Missouri soccer team's impressive start stems from hard work

Thursday, September 15, 2011 | 7:44 p.m. CDT; updated 8:14 p.m. CDT, Thursday, September 15, 2011
Sophomore Sarah Thune, stretches after practice with the MU women's soccer team on Thursday. The team is preparing for their next game against the University of Florida on Friday in Columbia.

COLUMBIA — A group of about 30 players with big smiles on their faces walk toward the soccer field early Thursday morning. They are chatting enthusiastically and joking with each other. They talk about the cooler weather and their classes.

Coaches, trainers and managers follow closely, also catching up on the latest news from their colleagues.

Friday's game

The Missouri soccer team is set to host No. 9 Florida at 6:30 p.m. Friday at Walton Stadium.

The Tigers will be looking to get their eighth win in row, which would be the program's longest winning streak.

"They are not looking at that (the record)," Missouri assistant coach Todd Shulenberger said. "They are just like 'Hey, this is great. Let's keep going.' It's probably hard to believe, but we really haven't mentioned that at all."

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They have plenty of reasons to feel excited and positive. They are part of a team that has won seven games in a row, the past four of them without allowing any goals. They are having their best start in the past five years. Their performance has earned them a spot in Soccer America's national top-25 poll.

The atmosphere is relaxed and lively. Then, as if someone had pushed some sort of magical button, everybody switches to hard-work mode. It's practice day for the No. 24 Missouri women's soccer team. Training starts punctually at 7:30 a.m.

Each person on the field has a specific job to do, and they know it. The object is to become an efficient machine. The results prove that their training is working. After eight games, the Tigers are 7-1-0. Last season, after the same number of matches, they held a 2-4-2 record.

On the field, the answer to why Missouri has improved so much is simple: It has defended better and scored more goals than last year. Missouri looks like a balanced team, with a good combination of experience and youth.

The coaching staff said that veteran players like senior defender Mallory Stipetich, senior midfielder Kelsey Blincow and senior striker Kendra Collins have played major roles.

"Our seniors took a hold of this team from the get-go," assistant coach Todd Shulenberger said. "They are doing a great job leading and that has sprinkled down to the rather younger team we have."

The young players are also stepping up, and the goalies are a great example.

"Our goalkeepers are experienced in a different way," assistant coach Shaunna Daugherty said. "(Red-shirt freshman) McKenzie (Sauerwein) was here all year last year, learning the game, learning our system. And then we have a kid like (true freshman) Caroline (Stanley), who's played at a very high level. She has played with the national team."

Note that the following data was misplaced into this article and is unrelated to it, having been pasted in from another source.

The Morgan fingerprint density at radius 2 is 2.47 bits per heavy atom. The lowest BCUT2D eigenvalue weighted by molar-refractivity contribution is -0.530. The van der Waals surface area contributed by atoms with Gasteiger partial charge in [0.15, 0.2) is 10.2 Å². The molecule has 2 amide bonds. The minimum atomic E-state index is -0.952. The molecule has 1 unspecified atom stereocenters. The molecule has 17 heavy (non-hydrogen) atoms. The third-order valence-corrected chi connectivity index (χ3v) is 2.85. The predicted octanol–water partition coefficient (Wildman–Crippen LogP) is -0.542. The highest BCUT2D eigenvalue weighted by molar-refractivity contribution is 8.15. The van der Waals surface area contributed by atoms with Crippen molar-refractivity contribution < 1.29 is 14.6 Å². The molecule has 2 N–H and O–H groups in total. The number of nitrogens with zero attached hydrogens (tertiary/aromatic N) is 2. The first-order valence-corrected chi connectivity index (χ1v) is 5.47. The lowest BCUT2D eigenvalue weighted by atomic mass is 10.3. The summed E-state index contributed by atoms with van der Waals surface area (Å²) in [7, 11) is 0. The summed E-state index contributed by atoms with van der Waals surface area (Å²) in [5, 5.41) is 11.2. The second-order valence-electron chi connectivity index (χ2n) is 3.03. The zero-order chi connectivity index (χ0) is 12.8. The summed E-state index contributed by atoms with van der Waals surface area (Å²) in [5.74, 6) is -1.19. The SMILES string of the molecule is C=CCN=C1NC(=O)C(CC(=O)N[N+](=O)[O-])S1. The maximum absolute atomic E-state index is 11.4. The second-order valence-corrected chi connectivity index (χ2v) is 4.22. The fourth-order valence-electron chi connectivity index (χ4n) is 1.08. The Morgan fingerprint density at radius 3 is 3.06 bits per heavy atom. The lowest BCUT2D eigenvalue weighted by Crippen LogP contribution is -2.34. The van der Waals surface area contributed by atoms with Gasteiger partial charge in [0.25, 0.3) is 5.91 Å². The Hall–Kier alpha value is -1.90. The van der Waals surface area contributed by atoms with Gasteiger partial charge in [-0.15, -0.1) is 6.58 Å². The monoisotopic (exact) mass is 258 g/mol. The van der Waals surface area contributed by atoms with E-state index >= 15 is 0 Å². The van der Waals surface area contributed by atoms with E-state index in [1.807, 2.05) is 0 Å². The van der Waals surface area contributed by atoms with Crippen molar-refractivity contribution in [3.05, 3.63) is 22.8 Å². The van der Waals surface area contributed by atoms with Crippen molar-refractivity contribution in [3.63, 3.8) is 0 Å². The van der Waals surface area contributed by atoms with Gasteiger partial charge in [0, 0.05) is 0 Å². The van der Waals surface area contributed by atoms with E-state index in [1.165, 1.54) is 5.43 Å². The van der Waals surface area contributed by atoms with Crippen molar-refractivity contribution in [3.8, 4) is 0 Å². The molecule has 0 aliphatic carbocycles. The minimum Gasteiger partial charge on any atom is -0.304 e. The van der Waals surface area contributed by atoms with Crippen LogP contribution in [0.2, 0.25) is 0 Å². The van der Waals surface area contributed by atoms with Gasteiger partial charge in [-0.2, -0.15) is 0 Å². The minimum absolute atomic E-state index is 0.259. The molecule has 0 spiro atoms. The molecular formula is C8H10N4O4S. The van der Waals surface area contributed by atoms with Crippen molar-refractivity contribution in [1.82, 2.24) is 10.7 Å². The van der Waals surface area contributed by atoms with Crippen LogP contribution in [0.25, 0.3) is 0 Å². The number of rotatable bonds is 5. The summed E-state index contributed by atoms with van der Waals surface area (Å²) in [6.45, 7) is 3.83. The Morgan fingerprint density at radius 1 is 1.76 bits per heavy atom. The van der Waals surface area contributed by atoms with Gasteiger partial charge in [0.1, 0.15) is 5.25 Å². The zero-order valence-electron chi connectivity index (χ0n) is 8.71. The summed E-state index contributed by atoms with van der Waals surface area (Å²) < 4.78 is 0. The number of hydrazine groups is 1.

Apart from experience, physical preparation is certainly one of the main reasons behind Missouri's improvement. Shulenberger and Daugherty are directly responsible for the players' fitness levels. They make sure everybody is moving, running, giving their best.

"Last fall when we came in, we weren't as fit as we could have been and should have been," Daugherty said. "That hindered us a little bit. So we spent a lot of time improving our fitness in the spring. And the message really stuck in. This is one of the fittest teams that we've had."

But physical fitness is only one of the keys to the Tigers' remarkable form. Sports psychology intern Lea Lafield is in charge of helping players stay focused on realistic goals.

"It (mindset) is incredibly important," Lafield said. "At this level everyone is good. So the mental component is another weapon in your arsenal. Something that you have and that's going to be the difference maker."

Lafield gives all the credit to the players, who have handled the pressure of winning seven games in a row in a positive way.

"They are the ones working hard out there," Lafield said. "They have done a great job at refocusing. Not only after a bad play but also after great plays."

As a result, Missouri has developed a winning mentality.

"They have an incredible work ethic," Lafield said. "They got their bar set really high."

Nobody on the team wants to get ahead of themselves, though.

"Our seniors have been through two Big 12 championships," Shulenberg said. "And they've also been through last year, when we had a little bit of an off year. They have been on both sides of it."

It's helped the team keep the proper attitude.

"They (Missouri) have been playing very confidently," Daugherty said. "But there's a fine line between confidence and arrogance, and we're careful not to cross that line. Every game that we've played, we've had to work very hard for."

After the practice is over, the players walk slowly toward the locker room. They do a lot less talking, but the smiles have returned to their faces.

Winning is fun, but it's also hard.

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